James Wallace

Contact Information

Phone: (970) 491-4244

Email: James.Wallace@colostate.edu

Office: UCA 111C

Role: Faculty

Position: Instructor of Dance

Concentration:
  • Ballet

Biography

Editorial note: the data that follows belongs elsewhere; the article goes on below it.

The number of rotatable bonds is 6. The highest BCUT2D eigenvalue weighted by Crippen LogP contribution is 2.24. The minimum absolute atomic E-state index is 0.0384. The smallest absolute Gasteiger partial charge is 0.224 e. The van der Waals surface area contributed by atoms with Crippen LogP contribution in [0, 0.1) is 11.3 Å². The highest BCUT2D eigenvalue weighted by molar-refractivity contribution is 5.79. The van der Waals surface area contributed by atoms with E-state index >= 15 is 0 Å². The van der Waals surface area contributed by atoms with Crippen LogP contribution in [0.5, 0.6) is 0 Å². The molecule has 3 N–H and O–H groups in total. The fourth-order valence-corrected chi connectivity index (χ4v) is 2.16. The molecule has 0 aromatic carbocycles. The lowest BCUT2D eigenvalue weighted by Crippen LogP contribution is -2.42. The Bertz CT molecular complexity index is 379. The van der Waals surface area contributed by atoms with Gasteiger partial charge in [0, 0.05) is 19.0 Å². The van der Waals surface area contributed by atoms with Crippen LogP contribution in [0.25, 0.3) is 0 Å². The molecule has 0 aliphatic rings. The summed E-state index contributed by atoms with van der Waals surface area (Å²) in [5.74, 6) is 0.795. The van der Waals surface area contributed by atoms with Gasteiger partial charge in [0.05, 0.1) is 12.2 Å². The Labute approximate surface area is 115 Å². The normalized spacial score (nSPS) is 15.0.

James Wallace is a regionally and nationally acclaimed choreographer, originally from Hutchinson, Kan. He began his training at Friends University, and continued at Arizona State University, where he graduated summa cum laude with a B.F.A. in dance performance and choreography. He has danced professionally for the San Diego Opera, Kim Robards Dance, David Taylor Dance Theatre, City Ballet of San Diego, and Company C Contemporary Ballet of San Francisco and has danced in works by Twyla Tharp, Lynn Taylor-Corbet, Tom Ruud, Charles Moulton, Patrick Corbin, Paul Taylor, and George Balanchine. While apprenticing at Colorado Ballet, he choreographed two major works, Carmina Burana and Inversion, which received excellent reviews. He was choreographer in residence and artistic director for David Taylor Dance Theatre, and has created works for American National Ballet, Boulder Ballet, Ballet Nouveau Colorado (now Wonderbound), and Dawson|Wallace Dance Project where he was also artistic director. The Ballet Builders award for new choreography was given to James by New Choreographers on Point and his piece, Suspect Lines, received a New York City premiere. Mr. Wallace was cast in the role of artistic director and appeared in the MTV series "Made." He has also worked with Boulder Ballet as a resident choreographer, company class teacher, and coach, and was appointed as a Denver city commissioner by Mayor Michael Hancock and served two years on the Commission on Cultural Affairs. He was a visiting instructor of dance at Colorado Mesa University and is currently enjoying his role as instructor of dance at CSU. Mr. Wallace has been lauded as a “daring and original dancemaker” (Marc Shulgold, Rocky Mountain News), and his choreography has been described as “vibrant, innovative and richly diverse – one of the brightest new choreographers on the horizon” (Glenn Giffin, The Denver Post).